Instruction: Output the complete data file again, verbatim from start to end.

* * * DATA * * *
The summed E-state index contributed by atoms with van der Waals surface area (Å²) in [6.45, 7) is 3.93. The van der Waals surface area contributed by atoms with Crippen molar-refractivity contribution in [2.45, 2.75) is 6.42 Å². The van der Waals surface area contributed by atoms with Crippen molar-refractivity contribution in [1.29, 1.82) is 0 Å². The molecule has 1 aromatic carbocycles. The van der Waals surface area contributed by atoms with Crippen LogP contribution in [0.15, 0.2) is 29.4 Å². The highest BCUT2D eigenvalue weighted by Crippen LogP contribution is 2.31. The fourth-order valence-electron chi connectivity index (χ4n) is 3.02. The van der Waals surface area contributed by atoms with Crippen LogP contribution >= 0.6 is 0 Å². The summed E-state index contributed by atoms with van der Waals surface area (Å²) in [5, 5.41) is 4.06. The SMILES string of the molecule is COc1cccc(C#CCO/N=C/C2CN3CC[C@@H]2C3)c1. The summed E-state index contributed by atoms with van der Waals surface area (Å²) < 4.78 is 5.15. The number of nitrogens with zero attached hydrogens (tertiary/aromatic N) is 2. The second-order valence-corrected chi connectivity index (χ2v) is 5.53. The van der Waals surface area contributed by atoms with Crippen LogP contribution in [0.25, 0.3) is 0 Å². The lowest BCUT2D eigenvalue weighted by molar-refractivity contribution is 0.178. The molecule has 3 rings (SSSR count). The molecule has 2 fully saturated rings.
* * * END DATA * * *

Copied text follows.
The summed E-state index contributed by atoms with van der Waals surface area (Å²) in [6.45, 7) is 3.93. The van der Waals surface area contributed by atoms with Crippen molar-refractivity contribution in [2.45, 2.75) is 6.42 Å². The van der Waals surface area contributed by atoms with Crippen molar-refractivity contribution in [1.29, 1.82) is 0 Å². The molecule has 1 aromatic carbocycles. The van der Waals surface area contributed by atoms with Crippen LogP contribution in [0.15, 0.2) is 29.4 Å². The highest BCUT2D eigenvalue weighted by Crippen LogP contribution is 2.31. The fourth-order valence-electron chi connectivity index (χ4n) is 3.02. The van der Waals surface area contributed by atoms with Crippen LogP contribution >= 0.6 is 0 Å². The summed E-state index contributed by atoms with van der Waals surface area (Å²) in [5, 5.41) is 4.06. The SMILES string of the molecule is COc1cccc(C#CCO/N=C/C2CN3CC[C@@H]2C3)c1. The summed E-state index contributed by atoms with van der Waals surface area (Å²) < 4.78 is 5.15. The number of nitrogens with zero attached hydrogens (tertiary/aromatic N) is 2. The second-order valence-corrected chi connectivity index (χ2v) is 5.53. The van der Waals surface area contributed by atoms with Crippen LogP contribution in [0.25, 0.3) is 0 Å². The lowest BCUT2D eigenvalue weighted by molar-refractivity contribution is 0.178. The molecule has 3 rings (SSSR count). The molecule has 2 fully saturated rings.